Targeting of the BclA and BclB proteins to the Bacillus anthracis spore surface

Brian M Thompson, George C Stewart
Molecular Microbiology 2008, 70 (2): 421-34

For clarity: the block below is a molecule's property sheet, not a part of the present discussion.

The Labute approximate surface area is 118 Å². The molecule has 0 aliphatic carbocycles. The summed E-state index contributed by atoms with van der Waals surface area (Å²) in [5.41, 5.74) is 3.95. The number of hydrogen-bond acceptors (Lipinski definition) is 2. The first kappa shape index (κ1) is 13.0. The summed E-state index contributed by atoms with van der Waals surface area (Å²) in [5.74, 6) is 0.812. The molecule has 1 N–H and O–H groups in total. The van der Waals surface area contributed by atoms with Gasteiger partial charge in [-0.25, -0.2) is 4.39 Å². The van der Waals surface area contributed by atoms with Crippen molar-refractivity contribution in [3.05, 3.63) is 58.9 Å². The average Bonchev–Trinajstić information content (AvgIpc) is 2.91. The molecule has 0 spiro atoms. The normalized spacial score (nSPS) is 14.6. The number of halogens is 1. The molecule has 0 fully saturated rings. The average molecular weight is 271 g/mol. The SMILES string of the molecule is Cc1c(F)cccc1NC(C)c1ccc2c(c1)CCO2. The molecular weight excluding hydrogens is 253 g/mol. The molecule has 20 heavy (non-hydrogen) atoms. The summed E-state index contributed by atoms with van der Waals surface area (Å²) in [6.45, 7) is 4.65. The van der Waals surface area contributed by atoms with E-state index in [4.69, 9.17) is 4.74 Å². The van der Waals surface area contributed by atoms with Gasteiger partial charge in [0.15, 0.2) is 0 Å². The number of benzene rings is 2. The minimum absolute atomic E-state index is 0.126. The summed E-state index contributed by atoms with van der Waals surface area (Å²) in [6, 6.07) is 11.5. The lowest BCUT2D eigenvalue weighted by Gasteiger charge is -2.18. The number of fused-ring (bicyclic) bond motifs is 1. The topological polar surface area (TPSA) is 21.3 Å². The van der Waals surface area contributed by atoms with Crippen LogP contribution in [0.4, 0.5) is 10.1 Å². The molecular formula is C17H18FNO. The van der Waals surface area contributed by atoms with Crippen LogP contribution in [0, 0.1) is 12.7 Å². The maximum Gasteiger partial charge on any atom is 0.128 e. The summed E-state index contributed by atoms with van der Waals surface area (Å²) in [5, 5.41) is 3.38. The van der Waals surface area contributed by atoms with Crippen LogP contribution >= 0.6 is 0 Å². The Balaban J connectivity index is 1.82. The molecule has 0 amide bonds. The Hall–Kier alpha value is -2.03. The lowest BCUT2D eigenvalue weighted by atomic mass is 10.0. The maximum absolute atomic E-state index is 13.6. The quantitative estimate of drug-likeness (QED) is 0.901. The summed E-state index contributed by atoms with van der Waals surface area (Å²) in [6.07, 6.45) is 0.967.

The exosporium is the outermost layer of the Bacillus anthracis spore. The predominant protein on the exosporium surface is BclA, a collagen-like glycoprotein. BclA is incorporated on the spore surface late in the B. anthracis sporulation pathway. A second collagen-like protein, BclB, has been shown to be surface-exposed on B. anthracis spores. We have identified sequences near the N-terminus of the BclA and BclB glycoproteins responsible for the incorporation of these proteins into the exosporium layer of the spore and used these targeting domains to incorporate reporter fluorescent proteins onto the spore surface. The BclA and BclB proteins are expressed in the mother cell cytoplasm and become spore-associated in a two-step process involving first association of the protein with the spore surface followed by attachment of the protein in a process that involves a proteolytic cleavage event. Protein domains associated with each of these events have been identified. This novel targeting system can be exploited to incorporate foreign proteins into the exosporium of inactivated, spores resulting in the surface display of recombinant immunogens for use as a potential vaccine delivery system.

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